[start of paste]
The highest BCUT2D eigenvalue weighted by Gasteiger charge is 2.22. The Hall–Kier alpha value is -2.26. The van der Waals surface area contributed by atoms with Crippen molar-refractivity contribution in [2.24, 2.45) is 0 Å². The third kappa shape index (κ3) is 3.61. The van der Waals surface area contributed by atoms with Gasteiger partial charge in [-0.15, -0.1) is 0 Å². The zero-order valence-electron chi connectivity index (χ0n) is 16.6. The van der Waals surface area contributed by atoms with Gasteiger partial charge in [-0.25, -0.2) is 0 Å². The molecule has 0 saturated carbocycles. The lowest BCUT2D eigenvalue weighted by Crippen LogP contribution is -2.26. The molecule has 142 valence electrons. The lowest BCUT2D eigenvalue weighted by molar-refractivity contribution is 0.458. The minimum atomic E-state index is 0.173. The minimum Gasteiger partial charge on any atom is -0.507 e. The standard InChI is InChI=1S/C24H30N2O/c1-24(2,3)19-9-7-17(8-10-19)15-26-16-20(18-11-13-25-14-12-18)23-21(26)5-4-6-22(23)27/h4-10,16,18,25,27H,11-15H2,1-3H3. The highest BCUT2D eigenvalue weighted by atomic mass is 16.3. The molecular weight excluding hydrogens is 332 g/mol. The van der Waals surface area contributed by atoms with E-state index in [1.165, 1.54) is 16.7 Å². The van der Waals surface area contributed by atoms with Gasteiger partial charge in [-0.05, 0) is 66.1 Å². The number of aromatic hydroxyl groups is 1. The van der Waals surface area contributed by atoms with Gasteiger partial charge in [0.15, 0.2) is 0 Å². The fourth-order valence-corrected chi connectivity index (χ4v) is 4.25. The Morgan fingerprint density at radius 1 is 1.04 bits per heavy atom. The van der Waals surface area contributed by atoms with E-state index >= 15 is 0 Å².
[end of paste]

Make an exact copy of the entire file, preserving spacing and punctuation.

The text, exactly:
The highest BCUT2D eigenvalue weighted by Gasteiger charge is 2.22. The Hall–Kier alpha value is -2.26. The van der Waals surface area contributed by atoms with Crippen molar-refractivity contribution in [2.24, 2.45) is 0 Å². The third kappa shape index (κ3) is 3.61. The van der Waals surface area contributed by atoms with Gasteiger partial charge in [-0.15, -0.1) is 0 Å². The zero-order valence-electron chi connectivity index (χ0n) is 16.6. The van der Waals surface area contributed by atoms with Gasteiger partial charge in [-0.25, -0.2) is 0 Å². The molecule has 0 saturated carbocycles. The lowest BCUT2D eigenvalue weighted by Crippen LogP contribution is -2.26. The molecule has 142 valence electrons. The lowest BCUT2D eigenvalue weighted by molar-refractivity contribution is 0.458. The minimum atomic E-state index is 0.173. The minimum Gasteiger partial charge on any atom is -0.507 e. The standard InChI is InChI=1S/C24H30N2O/c1-24(2,3)19-9-7-17(8-10-19)15-26-16-20(18-11-13-25-14-12-18)23-21(26)5-4-6-22(23)27/h4-10,16,18,25,27H,11-15H2,1-3H3. The highest BCUT2D eigenvalue weighted by atomic mass is 16.3. The molecular weight excluding hydrogens is 332 g/mol. The van der Waals surface area contributed by atoms with E-state index in [1.165, 1.54) is 16.7 Å². The van der Waals surface area contributed by atoms with Gasteiger partial charge in [-0.05, 0) is 66.1 Å². The number of aromatic hydroxyl groups is 1. The van der Waals surface area contributed by atoms with Gasteiger partial charge in [0.15, 0.2) is 0 Å². The fourth-order valence-corrected chi connectivity index (χ4v) is 4.25. The Morgan fingerprint density at radius 1 is 1.04 bits per heavy atom. The van der Waals surface area contributed by atoms with E-state index >= 15 is 0 Å².